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"And ye shall know the truth, and the truth shall make you free." - John 8:32
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Author:  Larry Simoneaux
Bio: Larry Simoneaux
Date:  May 13, 2007
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Topic category:  Other/General

Answered prayers.

My youngest son - now 22 years old- hates it when I write about him. This doesn't bother me because some other parent might read this and realize, "Hey, Iím not alone out here." And, when youíre a parent, every little bit of support helps.

My sonís a bit of a daredevil. Likes rock climbing and scuba diving. Goes snowboarding in strange and, sometimes, out of the way places. Wants to sky dive.

Anyway, several months ago he bought a motorcycle.

Iíll state my feelings on motorcycles straight out.

Iíve never owned one because they scare me.

And I come by that fear honestly.

Back in the early 1960ís, a friend of mine got his parents to buy him one. It looked cool and wasnít all that expensive. I actually thought about asking my parents to buy me one too.

That thought lasted until the day someone opened a carís street-side door directly into his path.

He spent most of the 8th grade wearing a leg cast and probably walks with a limp to this day.

Hard not to when one of your legs is an inch or so shorter than the other.

Then there was the time I was on an entrance ramp following a guy on a motorcycle.

It was a nice day. Warm and sunny. No speeding involved.

The entrance ramp had a gentle right hand turn and, as the motorcyclist entered it, his bike slid out from under him. Luckily for both of us, Iíd left enough space to be able to stop before giving him a tour of the underside of my truck.

I have a friend at work who loves to ride trail bikes.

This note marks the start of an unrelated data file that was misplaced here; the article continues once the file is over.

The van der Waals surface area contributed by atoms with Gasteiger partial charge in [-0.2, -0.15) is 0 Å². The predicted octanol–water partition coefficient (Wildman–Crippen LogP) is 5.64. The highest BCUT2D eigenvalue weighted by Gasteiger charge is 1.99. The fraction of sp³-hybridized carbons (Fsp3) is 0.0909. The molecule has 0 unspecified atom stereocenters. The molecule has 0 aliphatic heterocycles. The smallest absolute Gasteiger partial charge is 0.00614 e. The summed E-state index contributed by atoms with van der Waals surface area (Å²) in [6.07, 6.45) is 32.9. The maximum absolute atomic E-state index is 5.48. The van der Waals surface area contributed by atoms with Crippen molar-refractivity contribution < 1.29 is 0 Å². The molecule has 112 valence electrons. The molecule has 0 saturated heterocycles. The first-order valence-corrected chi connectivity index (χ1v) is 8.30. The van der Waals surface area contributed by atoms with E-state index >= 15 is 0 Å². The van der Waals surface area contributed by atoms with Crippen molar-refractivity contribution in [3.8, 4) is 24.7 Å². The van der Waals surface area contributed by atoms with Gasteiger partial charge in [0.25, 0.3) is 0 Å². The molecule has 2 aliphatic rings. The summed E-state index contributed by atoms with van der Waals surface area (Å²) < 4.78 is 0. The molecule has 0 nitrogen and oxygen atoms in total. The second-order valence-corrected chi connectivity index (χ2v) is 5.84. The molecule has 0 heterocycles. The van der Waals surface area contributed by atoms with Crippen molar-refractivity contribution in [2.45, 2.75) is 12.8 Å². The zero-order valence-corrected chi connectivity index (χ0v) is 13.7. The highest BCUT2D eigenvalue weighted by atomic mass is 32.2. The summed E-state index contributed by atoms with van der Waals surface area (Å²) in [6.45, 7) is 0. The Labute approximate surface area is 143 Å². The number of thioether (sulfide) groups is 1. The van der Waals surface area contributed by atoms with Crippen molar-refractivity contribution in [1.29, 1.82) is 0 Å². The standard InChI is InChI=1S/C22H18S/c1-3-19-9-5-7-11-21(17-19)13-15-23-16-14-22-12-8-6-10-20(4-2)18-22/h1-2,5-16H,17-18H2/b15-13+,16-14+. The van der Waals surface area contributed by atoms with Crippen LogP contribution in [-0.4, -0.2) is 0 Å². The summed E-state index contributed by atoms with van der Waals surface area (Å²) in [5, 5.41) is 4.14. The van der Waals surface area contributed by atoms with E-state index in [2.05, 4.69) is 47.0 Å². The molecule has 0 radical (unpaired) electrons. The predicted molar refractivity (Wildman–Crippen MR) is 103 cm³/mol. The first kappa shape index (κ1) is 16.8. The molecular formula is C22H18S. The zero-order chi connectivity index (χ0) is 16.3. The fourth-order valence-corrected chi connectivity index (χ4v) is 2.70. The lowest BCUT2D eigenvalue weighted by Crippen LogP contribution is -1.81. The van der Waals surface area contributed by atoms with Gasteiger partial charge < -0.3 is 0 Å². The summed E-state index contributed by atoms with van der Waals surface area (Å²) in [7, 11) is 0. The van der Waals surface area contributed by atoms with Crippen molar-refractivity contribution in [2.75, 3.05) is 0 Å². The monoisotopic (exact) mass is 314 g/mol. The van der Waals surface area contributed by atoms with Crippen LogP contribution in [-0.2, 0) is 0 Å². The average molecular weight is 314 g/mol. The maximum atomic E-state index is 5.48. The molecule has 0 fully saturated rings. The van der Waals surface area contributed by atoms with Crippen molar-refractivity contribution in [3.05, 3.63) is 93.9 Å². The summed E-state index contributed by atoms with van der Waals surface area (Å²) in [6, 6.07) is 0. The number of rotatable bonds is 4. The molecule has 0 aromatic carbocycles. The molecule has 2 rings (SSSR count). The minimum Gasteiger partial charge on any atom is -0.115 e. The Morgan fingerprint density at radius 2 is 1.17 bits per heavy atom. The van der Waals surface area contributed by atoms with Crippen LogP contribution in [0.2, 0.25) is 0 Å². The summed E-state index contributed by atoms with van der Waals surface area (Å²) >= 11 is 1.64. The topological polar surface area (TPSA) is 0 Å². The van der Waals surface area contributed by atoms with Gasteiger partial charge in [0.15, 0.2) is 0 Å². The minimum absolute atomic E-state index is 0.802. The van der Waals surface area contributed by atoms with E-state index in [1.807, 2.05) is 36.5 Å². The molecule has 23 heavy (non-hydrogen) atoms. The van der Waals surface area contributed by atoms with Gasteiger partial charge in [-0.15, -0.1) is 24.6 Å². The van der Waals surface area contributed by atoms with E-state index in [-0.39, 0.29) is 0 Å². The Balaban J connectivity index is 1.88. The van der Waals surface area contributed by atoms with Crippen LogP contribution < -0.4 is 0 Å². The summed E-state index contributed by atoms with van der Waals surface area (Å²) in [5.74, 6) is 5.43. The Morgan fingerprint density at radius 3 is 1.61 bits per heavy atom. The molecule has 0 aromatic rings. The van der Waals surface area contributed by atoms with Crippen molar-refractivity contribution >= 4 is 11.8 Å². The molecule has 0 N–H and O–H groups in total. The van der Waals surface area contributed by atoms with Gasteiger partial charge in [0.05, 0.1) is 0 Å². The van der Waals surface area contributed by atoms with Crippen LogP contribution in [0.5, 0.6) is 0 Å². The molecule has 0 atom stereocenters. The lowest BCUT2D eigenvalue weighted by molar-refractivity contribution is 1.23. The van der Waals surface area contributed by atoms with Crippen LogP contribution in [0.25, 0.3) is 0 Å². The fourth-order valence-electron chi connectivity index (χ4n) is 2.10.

One day, he decided to do some jumps in a vacant lot behind our building. He ended up - over a period of more than a year - working his way from a leg cast to crutches to a cane and, finally, to a walk that looked pretty painful to me.

Then came the good part. When things finally healed, he got on the bike again and immediately broke his shoulder.

For you motorcyclists out there, Iím not saying that these things are evil or anything like that.

You want to ride them, more power to you. It's just that Iíve just made a personal decision that, even though theyíre obviously a ton of fun, I donít want to play a game wherein the odds arenít in my favor.

Thatís mostly because, motorcyclists ride on two wheels while the rest of the population is on four. Too, those riding on four wheels are protected by several thousand pounds of crash tested plastic and metal. Motorcyclists have a helmet and a set of leathers.

The worst problem, though, is the fact that humans are operating both types of vehicles and humans are notorious for doing things that sometimes bring two and four wheel vehicles into contact.

When such contact occurs, physics comes into play. And what physics says is that, in such instances, the motorcyclistís body is going to suck up a lot of energy that it wasnít designed to absorb.

For all of the above reasons (and many more that I donít have space to recount), youíd never get me on a motorcycle. That is, you wouldnít unless: (1) The road was flat and had no telephone poles, potholes, metal plates, expansion joints, stray dogs, signs, nearby trees, loose dirt or gravel; and (2) The nearest car or truck was at least two states away.

Wouldnít hurt if it were a cold day in hell too.

Thus, when my son bought his motorcycle, I began sleeping less and praying more.

A few weeks ago, however, there came a glimmer of hope.

He mentioned that he was considering selling it because some ding-a-ling had blown a stop sign and missed him by about the physical length of this sentence.

That got him thinking, but he was still leaning toward keeping it.

Then, a few days ago, while making a turn - you guessed it - his bike slid out from under him. Gravel, dirt, oilÖwho knows? But it was enough to move him to my side of the argument.

So heís going to sell the thing. Which means that both the good Lord and I get a bit of peace.

Because, out of the gazillion-and-one things we parents get to worry about, a really big one (for me) just went away.

Larry Simoneaux

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Biography - Larry Simoneaux

Larry Simoneaux is a regular columnist for The Everett Herald in Washington state. He is a retired ship driver for the US Navy and NOAA.


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Copyright © 2007 by Larry Simoneaux
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